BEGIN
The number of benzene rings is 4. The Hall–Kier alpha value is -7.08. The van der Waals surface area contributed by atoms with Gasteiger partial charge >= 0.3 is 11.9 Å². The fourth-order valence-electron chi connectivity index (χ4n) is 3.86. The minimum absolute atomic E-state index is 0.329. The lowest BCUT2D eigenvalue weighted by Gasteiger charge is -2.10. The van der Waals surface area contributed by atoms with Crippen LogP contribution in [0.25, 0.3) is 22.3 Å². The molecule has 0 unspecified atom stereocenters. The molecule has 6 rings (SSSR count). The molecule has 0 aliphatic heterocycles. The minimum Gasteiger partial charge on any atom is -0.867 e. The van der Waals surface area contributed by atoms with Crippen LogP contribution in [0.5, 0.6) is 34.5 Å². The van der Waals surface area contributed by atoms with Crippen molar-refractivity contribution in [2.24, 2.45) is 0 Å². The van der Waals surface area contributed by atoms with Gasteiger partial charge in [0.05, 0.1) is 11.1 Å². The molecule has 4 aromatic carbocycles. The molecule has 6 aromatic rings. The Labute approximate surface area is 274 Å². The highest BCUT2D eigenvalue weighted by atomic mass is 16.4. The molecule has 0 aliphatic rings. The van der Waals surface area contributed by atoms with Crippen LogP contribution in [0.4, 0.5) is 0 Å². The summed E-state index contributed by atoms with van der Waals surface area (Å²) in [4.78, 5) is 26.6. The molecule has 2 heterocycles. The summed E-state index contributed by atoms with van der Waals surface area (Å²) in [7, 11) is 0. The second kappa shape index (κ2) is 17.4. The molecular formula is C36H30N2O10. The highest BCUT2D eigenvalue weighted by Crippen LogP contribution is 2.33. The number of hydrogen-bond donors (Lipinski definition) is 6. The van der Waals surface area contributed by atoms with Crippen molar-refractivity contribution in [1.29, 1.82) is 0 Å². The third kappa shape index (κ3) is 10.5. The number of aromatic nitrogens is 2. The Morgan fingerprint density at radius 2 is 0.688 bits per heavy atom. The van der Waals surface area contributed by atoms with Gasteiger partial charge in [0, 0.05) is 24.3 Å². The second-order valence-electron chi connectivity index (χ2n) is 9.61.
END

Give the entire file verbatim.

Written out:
The number of benzene rings is 4. The Hall–Kier alpha value is -7.08. The van der Waals surface area contributed by atoms with Gasteiger partial charge >= 0.3 is 11.9 Å². The fourth-order valence-electron chi connectivity index (χ4n) is 3.86. The minimum absolute atomic E-state index is 0.329. The lowest BCUT2D eigenvalue weighted by Gasteiger charge is -2.10. The van der Waals surface area contributed by atoms with Crippen LogP contribution in [0.25, 0.3) is 22.3 Å². The molecule has 0 unspecified atom stereocenters. The molecule has 6 rings (SSSR count). The molecule has 0 aliphatic heterocycles. The minimum Gasteiger partial charge on any atom is -0.867 e. The van der Waals surface area contributed by atoms with Crippen LogP contribution in [0.5, 0.6) is 34.5 Å². The van der Waals surface area contributed by atoms with Crippen molar-refractivity contribution in [2.24, 2.45) is 0 Å². The van der Waals surface area contributed by atoms with Gasteiger partial charge in [0.05, 0.1) is 11.1 Å². The molecule has 4 aromatic carbocycles. The molecule has 6 aromatic rings. The Labute approximate surface area is 274 Å². The highest BCUT2D eigenvalue weighted by atomic mass is 16.4. The molecule has 0 aliphatic rings. The van der Waals surface area contributed by atoms with Crippen LogP contribution in [0.4, 0.5) is 0 Å². The summed E-state index contributed by atoms with van der Waals surface area (Å²) in [4.78, 5) is 26.6. The molecule has 2 heterocycles. The summed E-state index contributed by atoms with van der Waals surface area (Å²) in [7, 11) is 0. The second kappa shape index (κ2) is 17.4. The molecular formula is C36H30N2O10. The highest BCUT2D eigenvalue weighted by Crippen LogP contribution is 2.33. The number of hydrogen-bond donors (Lipinski definition) is 6. The van der Waals surface area contributed by atoms with Crippen molar-refractivity contribution in [1.29, 1.82) is 0 Å². The third kappa shape index (κ3) is 10.5. The number of aromatic nitrogens is 2. The Morgan fingerprint density at radius 2 is 0.688 bits per heavy atom. The van der Waals surface area contributed by atoms with Gasteiger partial charge in [0, 0.05) is 24.3 Å². The second-order valence-electron chi connectivity index (χ2n) is 9.61.